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Archive for April, 2016

In recent years, it has been court ordered that new structures and trails built on federally protected land must accommodate the Americans with Disabilities Act. The idea of this certain comes from the well meaning idea that people with disabilities have a right to access all the places that individuals without disabilities can access. In principle I understand this idea, but in practicality and ecologically, this ends up being that well known road to hell, paved with best intentions.

ADA structures and trails are considerably larger and more expensive to build. But to use this logic alone would be a contradiction of my principles that environmental regulation should be implemented without regard for economic costs, since it involves the greater good for both human and non-human life. However, there is a point to be made, that by enlarging these structures, we are bankrupting the agencies and non-profits tasked with their building and upkeep. This is a very real problem, when you consider that the National Parks Service already has a multi-billion dollar maintenance backlog. So, you have to consider that, with agency charged with the stewardship of natural places, there is now an opportunity cost between doing the good work they were originally tasked with, i.e. ensuring we continue to have natural wonders worth appreciating, and providing for the onerous stipulations of the ADA requirements.

 

More than just dollars and cents, there is also the issue of its impracticality. For trail spec, ADA requires that treads be hardened with a specific type of well compacted gravel (not available easily in wilderness areas, where the wilderness act requires no motors be used) and that the grade not exceed (if I remember correctly) 3% (a task near impossible on rocky outcrops, or in the beaver inhabited north woods).

 

Furthermore, the ecological footprint of ADA structures and trails is much greater than those built for sustainability. Wilderness trails have gone through much evaluation as to how to use available materials to minimize erosion and to concentrate traffic through sensitive areas. ADA trails are much wider and require materials that are just plain unavailable in backcountry sites. The require, also, a greater degree of site disturbance, both because of the logistics of getting materials to the site, and because of the higher engineering standards. If we made every new trail construction project to meet ADA requirements, it’s unlikely many would make it through the NEPA process, and truthfully they shouldn’t.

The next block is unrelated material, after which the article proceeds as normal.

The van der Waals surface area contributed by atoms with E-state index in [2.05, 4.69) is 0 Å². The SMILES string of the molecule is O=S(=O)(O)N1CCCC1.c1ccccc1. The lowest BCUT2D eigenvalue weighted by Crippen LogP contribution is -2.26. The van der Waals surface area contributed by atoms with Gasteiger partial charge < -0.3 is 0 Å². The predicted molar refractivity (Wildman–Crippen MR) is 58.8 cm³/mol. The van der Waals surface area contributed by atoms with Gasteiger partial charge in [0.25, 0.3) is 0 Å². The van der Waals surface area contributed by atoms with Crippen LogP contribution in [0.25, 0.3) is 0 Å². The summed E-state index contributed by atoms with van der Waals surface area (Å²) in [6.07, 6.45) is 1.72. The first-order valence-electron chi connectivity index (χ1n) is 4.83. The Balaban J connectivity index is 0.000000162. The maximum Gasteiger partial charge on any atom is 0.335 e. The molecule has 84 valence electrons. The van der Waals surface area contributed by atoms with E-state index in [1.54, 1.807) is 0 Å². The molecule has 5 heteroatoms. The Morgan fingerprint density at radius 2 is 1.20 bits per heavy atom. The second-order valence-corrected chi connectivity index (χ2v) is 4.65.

There are someplace where people should not go, for the betterment of highly sensitive ecosystems. Take alpine zones for instance. Which have a high occurrence of plants which are endangered and delicate. No foot traffic whatsoever should be allowed on areas where that foot traffic may disturb the last of a species. There are degrees of delicacy however, and some sensitive areas can manage light foot traffic. Take rich northern hardwood forest. There are a great many species that only grow in this limited habitat, because of the high level of resource availability. A small degree of foot traffic minimally disturbs a limited area, but allows the vast majority of the habitat to survive. This habitat, if paved over and altered to accommodate a 3% grade, would not allow for the integrity of unfragmented habitat.

 

Ecologists have learned more and more how ecosystems function as a whole system… That many organisms require sizable unbroken area to thrive. Studies have elucidated how even foot traffic can disturb the distribution of organisms. Surely, if we build easily accessible paths through sensitive habitat, we are inviting a degree of human disturbance that could alter and limit the capacity of many systems.

 

That the ADA has been ruled to supersede even the Wilderness Act has been much to the detriment of natural resources and the organizations tasked with the management of those areas. While disabled people should be accommodated where possible, we need to recognize that there are certain things that are inaccessible to certain people. Wild places should be that, wild, and man should only be a visiter to the wilderness. When we pave over it to accommodate recreation, we are saying that we no longer value protecting places from the negative influence of human presence. The loss of wildness in our wild places would truly be a much greater tragedy than the idea that their beauty is not accessible to all. We must acknowledge this, because their beauty is not for us to begin with, but for the sake of its own mysterious function. Ecosystems are unaware of beauty. They exist because of millions of years of evolution, selecting perfectly for the exact conditions necessary for survival. Our presence in such places is unnecessary and accidental, and should remain so, to allow such places to exist that are not influenced by the hand of man.

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